Auction planned for Fayette school items 9.24

Written by David Green.

In the market for a commercial meat grinder? How about a three-story hydraulic elevator or a public address system?

While items such as those don’t fit the needs of most households, there are plenty of other more common goods that will be available Oct. 3 and 4 when items from Fayette’s two old school buildings are offered for sale.

Items from the Franklin building will be sold at the school on St. Rt. 66 beginning at 5 p.m. Oct. 3. The sale will move to the main building in town at 10 a.m. Oct. 4. Jerry Schaffner of Fayette will serve as auctioneer.

Many materials were transferred from the old buildings to the new, but the construction project covered the cost of many replacements, such as desks, chairs, cafeteria tables, lockers and storage cabinets and shelves.

Items of that sort will join an array of electronics, kitchen appliances, window air conditioners, basketball backboards and shop equipment.

The sale will also include materials from the schools’ mechanical systems, such as water heaters, a boiler and gas furnace.

Interior doors are on the auction list, but exterior doors and windows will be left in place due to safety concerns, said superintendent of schools Russ Griggs.

The company chosen for the demolition will have all salvage rights, he said, and will collect the remaining metals in the school, such as copper water lines.

Five bids for demolition were received, but bid opening was rescheduled for this week due to the need for clarification in the specifications.

Removal of hazardous materials is complete at a cost of $13,700, Griggs said, much lower than what was budgeted.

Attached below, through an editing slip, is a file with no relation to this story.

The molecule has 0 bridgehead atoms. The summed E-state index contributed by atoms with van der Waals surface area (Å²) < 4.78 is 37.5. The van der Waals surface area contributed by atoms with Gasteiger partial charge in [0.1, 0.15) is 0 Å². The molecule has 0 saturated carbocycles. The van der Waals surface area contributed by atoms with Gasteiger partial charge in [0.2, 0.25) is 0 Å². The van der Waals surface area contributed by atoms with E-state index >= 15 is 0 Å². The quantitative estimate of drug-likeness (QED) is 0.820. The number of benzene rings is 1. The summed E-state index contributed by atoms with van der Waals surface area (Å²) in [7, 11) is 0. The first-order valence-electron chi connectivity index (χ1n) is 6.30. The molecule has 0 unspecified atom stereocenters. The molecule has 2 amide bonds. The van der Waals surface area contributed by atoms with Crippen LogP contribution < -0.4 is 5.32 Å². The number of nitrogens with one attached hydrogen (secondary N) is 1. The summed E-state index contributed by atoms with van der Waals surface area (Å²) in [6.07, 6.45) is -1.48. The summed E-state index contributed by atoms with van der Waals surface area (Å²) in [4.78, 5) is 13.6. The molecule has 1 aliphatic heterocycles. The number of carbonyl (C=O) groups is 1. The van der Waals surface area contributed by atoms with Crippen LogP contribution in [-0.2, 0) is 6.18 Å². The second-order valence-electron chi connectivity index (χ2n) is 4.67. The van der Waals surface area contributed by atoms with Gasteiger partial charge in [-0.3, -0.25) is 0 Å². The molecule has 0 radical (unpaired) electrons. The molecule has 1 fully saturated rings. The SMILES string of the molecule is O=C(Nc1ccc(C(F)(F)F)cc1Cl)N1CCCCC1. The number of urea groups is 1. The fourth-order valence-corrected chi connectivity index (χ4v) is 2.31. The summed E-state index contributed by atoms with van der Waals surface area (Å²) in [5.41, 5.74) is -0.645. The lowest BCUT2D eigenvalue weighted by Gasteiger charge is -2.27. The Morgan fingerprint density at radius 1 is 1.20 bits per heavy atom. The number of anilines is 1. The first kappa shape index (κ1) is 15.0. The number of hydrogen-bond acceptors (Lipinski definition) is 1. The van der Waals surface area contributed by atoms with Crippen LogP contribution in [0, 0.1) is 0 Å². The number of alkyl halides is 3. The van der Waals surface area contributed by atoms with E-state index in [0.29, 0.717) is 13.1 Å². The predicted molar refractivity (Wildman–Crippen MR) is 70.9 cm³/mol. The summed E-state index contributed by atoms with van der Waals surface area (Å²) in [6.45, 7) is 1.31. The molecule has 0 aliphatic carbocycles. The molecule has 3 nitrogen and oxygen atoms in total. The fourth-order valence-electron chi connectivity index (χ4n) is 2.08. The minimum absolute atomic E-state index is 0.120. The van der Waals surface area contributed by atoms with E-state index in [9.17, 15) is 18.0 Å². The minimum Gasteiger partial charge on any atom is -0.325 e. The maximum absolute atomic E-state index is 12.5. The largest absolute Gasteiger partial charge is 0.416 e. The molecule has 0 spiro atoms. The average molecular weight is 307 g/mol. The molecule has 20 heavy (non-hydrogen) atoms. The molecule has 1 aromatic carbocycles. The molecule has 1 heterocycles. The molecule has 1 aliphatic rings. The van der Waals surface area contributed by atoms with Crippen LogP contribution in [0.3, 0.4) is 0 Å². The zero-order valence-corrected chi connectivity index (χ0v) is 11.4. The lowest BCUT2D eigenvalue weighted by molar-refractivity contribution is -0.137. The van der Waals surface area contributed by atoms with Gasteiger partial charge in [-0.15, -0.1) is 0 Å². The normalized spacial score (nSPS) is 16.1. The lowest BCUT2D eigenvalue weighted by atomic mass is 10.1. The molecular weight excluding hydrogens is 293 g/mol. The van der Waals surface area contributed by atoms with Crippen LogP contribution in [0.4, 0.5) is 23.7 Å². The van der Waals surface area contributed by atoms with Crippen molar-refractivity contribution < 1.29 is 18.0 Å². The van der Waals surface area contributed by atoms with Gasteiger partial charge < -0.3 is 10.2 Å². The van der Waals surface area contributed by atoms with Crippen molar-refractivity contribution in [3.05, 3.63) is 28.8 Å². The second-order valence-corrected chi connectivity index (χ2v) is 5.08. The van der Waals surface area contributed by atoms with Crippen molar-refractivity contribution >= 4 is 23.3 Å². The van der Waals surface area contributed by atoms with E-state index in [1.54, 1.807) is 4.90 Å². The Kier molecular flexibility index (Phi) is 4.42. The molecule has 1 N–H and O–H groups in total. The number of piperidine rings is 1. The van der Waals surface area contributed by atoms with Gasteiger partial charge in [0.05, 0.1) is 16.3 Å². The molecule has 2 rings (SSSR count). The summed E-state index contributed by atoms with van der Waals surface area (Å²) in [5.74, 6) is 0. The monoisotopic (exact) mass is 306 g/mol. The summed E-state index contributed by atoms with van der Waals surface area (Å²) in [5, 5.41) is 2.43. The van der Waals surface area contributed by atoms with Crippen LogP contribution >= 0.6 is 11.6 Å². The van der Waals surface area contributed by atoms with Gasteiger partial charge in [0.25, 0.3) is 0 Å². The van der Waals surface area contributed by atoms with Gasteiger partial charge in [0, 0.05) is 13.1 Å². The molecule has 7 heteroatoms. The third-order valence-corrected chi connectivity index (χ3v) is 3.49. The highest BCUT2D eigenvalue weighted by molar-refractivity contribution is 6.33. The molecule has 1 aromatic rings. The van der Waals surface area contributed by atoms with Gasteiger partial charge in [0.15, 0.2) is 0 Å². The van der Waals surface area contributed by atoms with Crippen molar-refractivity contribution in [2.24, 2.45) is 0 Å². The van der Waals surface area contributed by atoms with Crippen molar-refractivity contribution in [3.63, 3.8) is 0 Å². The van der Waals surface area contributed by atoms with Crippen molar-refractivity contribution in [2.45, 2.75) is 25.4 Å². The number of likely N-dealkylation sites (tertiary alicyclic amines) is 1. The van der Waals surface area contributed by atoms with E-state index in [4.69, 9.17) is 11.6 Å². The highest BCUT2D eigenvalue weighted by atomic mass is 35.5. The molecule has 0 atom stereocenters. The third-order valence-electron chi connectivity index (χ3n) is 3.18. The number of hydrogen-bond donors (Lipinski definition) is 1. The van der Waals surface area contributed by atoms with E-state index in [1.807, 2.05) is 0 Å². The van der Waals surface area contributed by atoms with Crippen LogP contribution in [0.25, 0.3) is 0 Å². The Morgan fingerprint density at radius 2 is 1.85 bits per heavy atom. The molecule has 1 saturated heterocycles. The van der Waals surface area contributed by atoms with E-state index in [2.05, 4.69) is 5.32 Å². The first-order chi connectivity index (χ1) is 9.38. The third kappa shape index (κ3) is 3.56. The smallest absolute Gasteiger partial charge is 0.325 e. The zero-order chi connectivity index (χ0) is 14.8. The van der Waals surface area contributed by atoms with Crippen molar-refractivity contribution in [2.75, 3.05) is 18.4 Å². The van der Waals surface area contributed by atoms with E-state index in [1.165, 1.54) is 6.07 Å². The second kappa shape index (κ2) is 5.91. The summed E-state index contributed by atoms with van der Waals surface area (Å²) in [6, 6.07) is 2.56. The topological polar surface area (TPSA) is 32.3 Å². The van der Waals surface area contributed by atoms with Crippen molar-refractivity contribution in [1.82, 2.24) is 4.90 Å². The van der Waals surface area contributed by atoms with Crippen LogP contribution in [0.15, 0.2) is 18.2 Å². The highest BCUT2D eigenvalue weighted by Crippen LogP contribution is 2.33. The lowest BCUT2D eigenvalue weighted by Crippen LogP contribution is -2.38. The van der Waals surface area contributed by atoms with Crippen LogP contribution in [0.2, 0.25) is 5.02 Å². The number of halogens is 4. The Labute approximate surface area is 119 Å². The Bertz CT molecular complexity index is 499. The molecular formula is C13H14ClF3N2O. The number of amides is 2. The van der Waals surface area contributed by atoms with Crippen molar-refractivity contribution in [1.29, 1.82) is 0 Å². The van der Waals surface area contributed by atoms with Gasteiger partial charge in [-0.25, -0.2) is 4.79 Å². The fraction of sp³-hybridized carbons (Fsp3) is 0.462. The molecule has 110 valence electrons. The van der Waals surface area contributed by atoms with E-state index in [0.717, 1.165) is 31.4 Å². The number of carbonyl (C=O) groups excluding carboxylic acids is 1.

Griggs said that Schaffner and a team of volunteers went through the two school buildings to catalogue the items for the sale. Most items will be placed in the gymnasiums for the auction.

A list of sale items is published in this week’s Observer.

  • Front.poles
    MOVING EAST—Utility workers continue their slow progress east along U.S. 20 south of Morenci. New electrical poles are put in place before wiring is moved into place.
  • Front.cowboy
    A PERFORMER named Biligbaatar, a member of the AnDa Union troupe from Inner Mongolia, dances at Stair District Library last week during a visit to the Midwest. The nine-member group blends a variety of traditions from Inner and Outer Mongolia. The music is described as drawing from “all the Mongol tribes that Genghis Khan unified.” The group considers itself music gatherers whose goal is to preserve traditional sounds of Mongolia. Biligbaatar grew up among traditional herders who live in yurts. Additional photos are on the back page of this week’s Observer.
  • Front.base Ball
    UMPIRE Thomas Henthorn tosses the bat between team captains Mikayla Price and Chuck Piskoti of Flint’s Lumber City Base Ball Club. Following the 1860 rules, after the bat was grabbed by the captains, captains’ hands advanced to the top of the bat—one hand on top of the other. The captain whose hand ended up on top decided who would bat first. Additional photos of Sunday’s game appear on page 12 of this week’s Observer. The contest was organized in conjunction with Stair District Library’s Hometown Teams exhibit that runs through Nov. 20.
    VALUE OF ATHLETICS—Morenci graduate John Bancroft (center) takes a turn at the microphone during a chat session at the opening of the Hometown Teams exhibit at Stair District Library. Clockwise to his left is John Dillon, Jed Hall, Jim Bauer, Joe Farquhar, George Hollstein, George Vereecke and Mike McDowell. Thomas Henthorn (at the podium) kicked off the conversation. Henthorn, a University of Michigan–Flint professor, will return to Morenci this Sunday to lead a game of vintage base ball at the school softball field.
  • Front.cross
    HUDSON RUNNER Jacob Morgan looks toward the top of the hill with dismay during the tough finish at Harrison Lake State Park. Fayette runner Jacob Garrow focuses on the summit, also, during the Eagle Invitational cross country run Saturday morning. Continuing rain and drizzle made the course even more challenging. Results of the race are in this week’s Observer.
  • Front.bear
    HOLDEN HUTCHISON gives a hug to a black bear cub—the product of a taxidermist’s skills—at the Michigan DNR’s Great Youth Jamboree. The event on Sunday marked the fourth year of the Jamboree. Additional photos are on page 12.
  • Front.hose Testing
    HOSE safety—The FireCatt hose testing company from Troy put Morenci Fire Department hose to the test Monday morning when Mill Street was closed to traffic. The company also checks nozzles and ladders for wear in an effort to keep fire fighters safe while on calls.

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